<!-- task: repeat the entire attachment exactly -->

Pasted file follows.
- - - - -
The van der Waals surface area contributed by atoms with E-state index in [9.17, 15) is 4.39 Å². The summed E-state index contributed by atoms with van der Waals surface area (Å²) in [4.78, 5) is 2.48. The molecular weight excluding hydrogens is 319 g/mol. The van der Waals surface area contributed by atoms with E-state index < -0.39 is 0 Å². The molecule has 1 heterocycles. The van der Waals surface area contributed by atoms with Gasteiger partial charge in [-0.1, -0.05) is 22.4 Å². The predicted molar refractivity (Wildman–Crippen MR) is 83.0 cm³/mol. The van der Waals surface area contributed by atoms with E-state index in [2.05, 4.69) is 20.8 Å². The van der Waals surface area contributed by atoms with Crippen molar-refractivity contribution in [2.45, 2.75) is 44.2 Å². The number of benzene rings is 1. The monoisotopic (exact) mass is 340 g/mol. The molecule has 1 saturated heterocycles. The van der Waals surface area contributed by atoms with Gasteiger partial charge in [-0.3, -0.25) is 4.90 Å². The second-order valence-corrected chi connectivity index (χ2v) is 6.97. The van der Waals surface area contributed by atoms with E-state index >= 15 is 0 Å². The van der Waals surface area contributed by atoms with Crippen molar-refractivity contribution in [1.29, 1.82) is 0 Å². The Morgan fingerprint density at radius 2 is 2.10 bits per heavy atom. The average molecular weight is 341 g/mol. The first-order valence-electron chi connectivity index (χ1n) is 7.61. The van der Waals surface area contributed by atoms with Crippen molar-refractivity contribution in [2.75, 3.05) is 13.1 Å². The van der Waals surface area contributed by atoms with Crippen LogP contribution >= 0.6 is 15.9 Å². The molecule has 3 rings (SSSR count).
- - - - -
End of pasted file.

The van der Waals surface area contributed by atoms with E-state index in [9.17, 15) is 4.39 Å². The summed E-state index contributed by atoms with van der Waals surface area (Å²) in [4.78, 5) is 2.48. The molecular weight excluding hydrogens is 319 g/mol. The van der Waals surface area contributed by atoms with E-state index < -0.39 is 0 Å². The molecule has 1 heterocycles. The van der Waals surface area contributed by atoms with Gasteiger partial charge in [-0.1, -0.05) is 22.4 Å². The predicted molar refractivity (Wildman–Crippen MR) is 83.0 cm³/mol. The van der Waals surface area contributed by atoms with E-state index in [2.05, 4.69) is 20.8 Å². The van der Waals surface area contributed by atoms with Crippen molar-refractivity contribution in [2.45, 2.75) is 44.2 Å². The number of benzene rings is 1. The monoisotopic (exact) mass is 340 g/mol. The molecule has 1 saturated heterocycles. The van der Waals surface area contributed by atoms with Gasteiger partial charge in [-0.3, -0.25) is 4.90 Å². The second-order valence-corrected chi connectivity index (χ2v) is 6.97. The van der Waals surface area contributed by atoms with E-state index >= 15 is 0 Å². The van der Waals surface area contributed by atoms with Crippen molar-refractivity contribution in [1.29, 1.82) is 0 Å². The Morgan fingerprint density at radius 2 is 2.10 bits per heavy atom. The average molecular weight is 341 g/mol. The first-order valence-electron chi connectivity index (χ1n) is 7.61. The van der Waals surface area contributed by atoms with Crippen molar-refractivity contribution in [2.75, 3.05) is 13.1 Å². The van der Waals surface area contributed by atoms with Crippen LogP contribution >= 0.6 is 15.9 Å². The molecule has 3 rings (SSSR count).